deferrals that may provide Texas homeowners with help they
may need in the coming year are available by doing the
proper research.

One such exemption is the homestead exemption that reduces
the appraised value of the home. The applications for a
homestead exemption may only be made once but require no
filing fee.

Property owners who have never received the general
homestead exemption on their homes in which they were living
on Jan. 1, and those who became disabled during 1997, must
apply this year to receive exemptions for 1998.

"A property owner can still qualify for the homestead
exemption if part of the residence is rented out or used for
other purposes, such as a home business," Carol King
Markham, chief appraiser of the Reeves County Appraisal
District. "The home will not lose its exemption if the owner
moves away temporarily, so long as he or she intends to
return and doesn't claim another homestead exemption

Also, veterans with a service-connected disability may
qualify for an exemption by filling out a simple form at the
appraisal office. The exemption may range from $5,000 to
$12,000, depending on the percentage of service-connected

Those who may be eligible include: disabled veterans; the
surviving spouse of deceased, disabled veteran (as long as
they remain unmarried); the surviving minor child of a
deceased disabled veteran (if veteran's spouse does not
survive the veteran and the child is under 18 and
unmarried); the surviving spouse of a person killed while on
active duty (whether re-married or not); and the surviving
child of person killed while on active duty (if child is
under 18 and unmarried).

The appraisal district may require proof of the disability,
such as documentation from the Veterans Administration or
the branch of the armed service the veteran served in.
Applicants may also need proof to verify their age, marital
status, or death of spouse or parent.

A tax option known as "over-65 deferral" is available to
Texans aged 65 and over by signing an affidavit at the
appraisal office. The deferral would postpone the payment of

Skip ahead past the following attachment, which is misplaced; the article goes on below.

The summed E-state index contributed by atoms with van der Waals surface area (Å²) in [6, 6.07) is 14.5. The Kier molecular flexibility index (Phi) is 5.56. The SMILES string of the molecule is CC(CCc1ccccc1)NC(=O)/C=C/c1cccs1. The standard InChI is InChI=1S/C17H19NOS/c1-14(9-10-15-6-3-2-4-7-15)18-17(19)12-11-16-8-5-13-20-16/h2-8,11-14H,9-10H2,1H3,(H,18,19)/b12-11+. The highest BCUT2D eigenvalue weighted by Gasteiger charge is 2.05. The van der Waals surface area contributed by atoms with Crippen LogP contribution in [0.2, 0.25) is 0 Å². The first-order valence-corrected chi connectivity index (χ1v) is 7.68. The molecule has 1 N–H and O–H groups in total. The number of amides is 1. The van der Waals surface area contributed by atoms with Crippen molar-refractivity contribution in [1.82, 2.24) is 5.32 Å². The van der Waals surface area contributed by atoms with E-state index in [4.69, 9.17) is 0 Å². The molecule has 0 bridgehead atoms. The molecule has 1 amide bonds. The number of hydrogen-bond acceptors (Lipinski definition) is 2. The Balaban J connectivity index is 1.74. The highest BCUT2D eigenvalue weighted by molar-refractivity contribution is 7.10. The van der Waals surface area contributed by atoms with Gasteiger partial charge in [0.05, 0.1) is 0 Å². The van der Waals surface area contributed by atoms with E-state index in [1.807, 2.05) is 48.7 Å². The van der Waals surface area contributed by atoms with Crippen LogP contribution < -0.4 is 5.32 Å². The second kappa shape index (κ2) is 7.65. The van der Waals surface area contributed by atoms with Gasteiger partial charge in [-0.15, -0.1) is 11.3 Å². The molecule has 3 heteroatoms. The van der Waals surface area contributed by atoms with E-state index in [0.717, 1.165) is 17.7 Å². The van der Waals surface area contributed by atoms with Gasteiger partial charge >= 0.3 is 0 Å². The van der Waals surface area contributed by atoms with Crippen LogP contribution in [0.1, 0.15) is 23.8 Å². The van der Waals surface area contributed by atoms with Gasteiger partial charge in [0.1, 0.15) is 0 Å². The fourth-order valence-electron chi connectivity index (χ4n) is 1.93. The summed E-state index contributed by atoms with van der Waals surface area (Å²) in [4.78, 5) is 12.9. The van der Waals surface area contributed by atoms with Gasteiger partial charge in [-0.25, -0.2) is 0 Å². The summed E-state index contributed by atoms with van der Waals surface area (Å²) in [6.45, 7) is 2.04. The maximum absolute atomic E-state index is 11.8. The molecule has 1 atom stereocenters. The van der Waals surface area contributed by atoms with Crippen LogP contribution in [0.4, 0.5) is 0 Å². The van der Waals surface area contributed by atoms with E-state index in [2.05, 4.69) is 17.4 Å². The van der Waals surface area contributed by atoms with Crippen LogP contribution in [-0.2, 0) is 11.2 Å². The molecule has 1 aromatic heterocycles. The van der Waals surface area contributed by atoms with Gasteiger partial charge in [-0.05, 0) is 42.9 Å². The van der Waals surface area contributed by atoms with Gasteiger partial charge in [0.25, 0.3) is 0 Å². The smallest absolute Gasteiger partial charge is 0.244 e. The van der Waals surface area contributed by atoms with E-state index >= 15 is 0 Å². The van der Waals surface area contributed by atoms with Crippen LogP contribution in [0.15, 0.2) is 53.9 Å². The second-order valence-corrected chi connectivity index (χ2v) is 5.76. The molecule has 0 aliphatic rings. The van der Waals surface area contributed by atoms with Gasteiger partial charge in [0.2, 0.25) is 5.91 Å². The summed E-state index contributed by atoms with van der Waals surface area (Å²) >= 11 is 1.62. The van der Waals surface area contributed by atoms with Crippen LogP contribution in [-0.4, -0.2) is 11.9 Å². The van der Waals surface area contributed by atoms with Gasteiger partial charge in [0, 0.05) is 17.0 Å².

delinquent and current property taxes. It may also halt a
lawsuit filed to collect delinquent property taxes on an
older Texan's home, said Markham.

"To stop a delinquent tax suit the over-65 homeowner files
the deferral affidavit with the court in which the suit is
pending. It the affidavit is on file, an older homeowner
cannot lose a homestead because of delinquent taxes."

Another strategy for saving money this tax season that
applies to farmers and ranchers is the "productivity
appraisal," which bases the property value on what the land
will produce rather than what it would sell for in the open

Landowners must apply for productivity appraisal with each
appraisal district in which they have land. Failure to do so
could result in the landowners paying taxes on the land's
full market value.

A taxpayer information booklet, "Texas Property Taxes:
Taxpayers' Rights, Remedies & Responsibilities," is
available from the appraisal office to help property owners
save money.

Published by the State Comptroller's office, the booklet
explains how the property tax system works in Texas and
informs property owners about possible tax savings.

All applications are due by April 30. For more information,
homeowners should contact the Reeves County Appraisal
District at 403 S. Cypress or call (915) 445-5122.


Virginia Proctor

Virginia Lee "Ginger" Proctor, 70, of Robert Lee, died
Sunday, Feb. 28, 1998, at Memorial Hospital in San Angelo.

Services were held at 2 p.m., Tuesday, at Hubbard-Kelly
Chapel with J.E. McCormick officiating. Burial was in Sunset
Memorial Gardens in Odessa.

Proctor was born Nov. 29, 1927 in Greenwood, Okla. She was a
homemaker and a Baptist.

Survivors include: her husband, R.D. Proctor of Robert Lee;
three sons, Steve Sandefur of Odessa, Larry Sandefur of
Amarillo and David Proctor of Ruidoso, N.M.; three
daughters, Marcia McCormick of Pecos, Rebecca Hopson of
Robert Lee and Ronnie Dennis of Carlsbad, N.M.; three
brothers, Vernon Bowen of Tenn., Roy Bowen of Gig Harbor,
Wash. and Bob Mixon of Amarillo; five sisters, Joy Pogue of
Phoenix City, Ala., Dorothy Bowen of Chamblee, Ga., Wilma
Walker of Texarkana, Tx., Peggy Bowen of Gig Harbor, Wash.
and Frances Wilkson of Trent, Tx.; 16 grandchildren; and
three great-grandchildren.

Hubbard-Kelly Funeral Home of Odessa is in charge of


PECOS, March 3, 1998 - High Monday, 61, low this morning,
30. A few isolated showers and thunderstorms may dampen
portions of North Texas and South Texas tonight. Showers and
thunderstorms are also forecast across central and eastern
sections of North Texas on Wednesday. The precipitation,
likely to be triggered by an approaching storm system, could
spread into South Texas. Some clouds are expected over the
Concho Valley and in the Big Country, but the rest of West
Texas will have fair skies at night and mostly sunny skies
during the day. It will be windy in western and central
areas tonight and across the entire area on Wednesday. Lows
tonight will be in the 30s and 40s in West Texas, highs will
be in the 60s and 70s except in the Big Bend area where some
readings will likely climb into the 80s.

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Pecos Enterprise
Mac McKinnon, Publisher
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324 S. Cedar St., Pecos, TX 79772
Phone 915-445-5475, FAX 915-445-4321